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Do you know how much sleep you really need? Or that lack of sleep causes weight gain? How about the proper temperature for optimal sleep? Find out here…

Sleep: who needs it? We all do. Those who sleep well have stronger immune systems, less inflammation, tend to weigh less, and have better memories, attention spans, and stamina.

Chronic lack of sleep leaves you prone to depression, diabetes, heart disease, stroke, and weight gain.

But how much sleep is really enough? Though the exact amount varies somewhat person to person, adults need anywhere from 7-9 hours of sleep. Children and adolescents need more: 9-11 hours.

6 tips for a better night’s sleep:
1.  Make a sleep routine. Bedtime and most importantly wake-up time should be the same, even on the weekends and days off.
2.  Get comfy. Your mattress should be comfortable, and the room dark, cool and quiet. How cool? How about 65 degrees? Brr!
3.  Watch the food and drink. No alcohol two hours before bed. For caffeine it’s a lot longer: best to avoid caffeine after 4 pm or even earlier. Also avoid large meals before bedtime.
4.  Exercise! Daily exercise is beneficial to sleep, but remember it’s best to avoid exercise during the four hours before bedtime.
5.  Limit the naps. It’s best to avoid naps if possible. If you choose to nap during day, make it a power-nap: 10-30 minutes during early-mid afternoon.
6.  Set aside time to relax before bed. Create a bedtime ritual such as gentle stretching or reading with lights dimmed. Be careful not to make TV, computer, or your phone part of the bedtime ritual.

Some ways you might be sabotaging your sleep:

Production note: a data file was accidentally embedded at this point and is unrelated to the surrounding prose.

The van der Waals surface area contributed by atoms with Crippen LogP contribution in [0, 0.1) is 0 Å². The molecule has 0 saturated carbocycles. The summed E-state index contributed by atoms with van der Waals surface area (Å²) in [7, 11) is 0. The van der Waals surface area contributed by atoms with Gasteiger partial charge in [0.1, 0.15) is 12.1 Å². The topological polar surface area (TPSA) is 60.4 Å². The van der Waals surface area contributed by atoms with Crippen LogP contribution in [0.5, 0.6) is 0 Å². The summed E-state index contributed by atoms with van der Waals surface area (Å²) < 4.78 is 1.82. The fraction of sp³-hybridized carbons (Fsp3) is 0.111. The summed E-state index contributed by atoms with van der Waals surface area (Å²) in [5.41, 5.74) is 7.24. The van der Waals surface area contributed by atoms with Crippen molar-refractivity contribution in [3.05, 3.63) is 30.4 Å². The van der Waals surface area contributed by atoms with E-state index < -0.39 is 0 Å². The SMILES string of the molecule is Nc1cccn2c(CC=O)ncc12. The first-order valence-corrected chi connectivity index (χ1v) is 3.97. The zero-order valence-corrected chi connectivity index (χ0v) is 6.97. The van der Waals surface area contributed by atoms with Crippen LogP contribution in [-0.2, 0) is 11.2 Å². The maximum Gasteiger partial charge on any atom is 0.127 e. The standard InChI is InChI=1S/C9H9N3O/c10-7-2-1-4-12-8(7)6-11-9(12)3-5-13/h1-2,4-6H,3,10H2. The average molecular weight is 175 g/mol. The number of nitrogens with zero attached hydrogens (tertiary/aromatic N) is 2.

How old is your mattress?
• Older mattresses lose their support and become less comfortable. Do you wake up with aches and pains? Consider getting a new mattress that’s comfortable to you.

What temp is your thermostat set on at night?
• Remember the optimal temperature for sleep is a chilly 65 degrees. A warm bedroom is not conducive to sleep.

Do you keep tablets, computers or phones plugged in somewhere in your bedroom?
•  Lose the electronics! Even the small amount of light emitted from these devices while charging can be disruptive to sleep. Not to mention vibrations/tones from your phone at night, especially if you’re cued to listen for them. Consider getting a real alarm clock so you don’t depend on your phone for an alarm in the morning.

Does your partner snore? Family pet sleep in the bed?
•  This can be obviously disruptive to sleep. Encourage your partner to see a doctor about snoring as it can be a sign of a more serious sleep disorder. Consider ear plugs, a fan, or other white noise machine. And make sure pets have a comfortable place to sleep outside the bed.

About this site

A disease is a particular abnormal condition, a disorder of a structure or function, that affects part or all of an organism. The causal study of disease is called pathology. Disease is often construed as a medical condition associated with specific symptoms and signs. It may be caused by factors originally from an external source, such as infectious disease, or it may be caused by internal dysfunctions, such as autoimmune diseases. In humans, "disease" is often used more broadly to refer to any condition that causes pain, dysfunction, distress, social problems, or death to the person afflicted, or similar problems for those in contact with the person. In this broader sense, it sometimes includes injuries, disabilities, disorders, syndromes, infections, isolated symptoms, deviant behaviors, and atypical variations of structure and function, while in other contexts and for other purposes these may be considered distinguishable categories. Diseases usually affect people not only physically, but also emotionally, as contracting and living with a disease can alter one's perspective on life, and one's personality.

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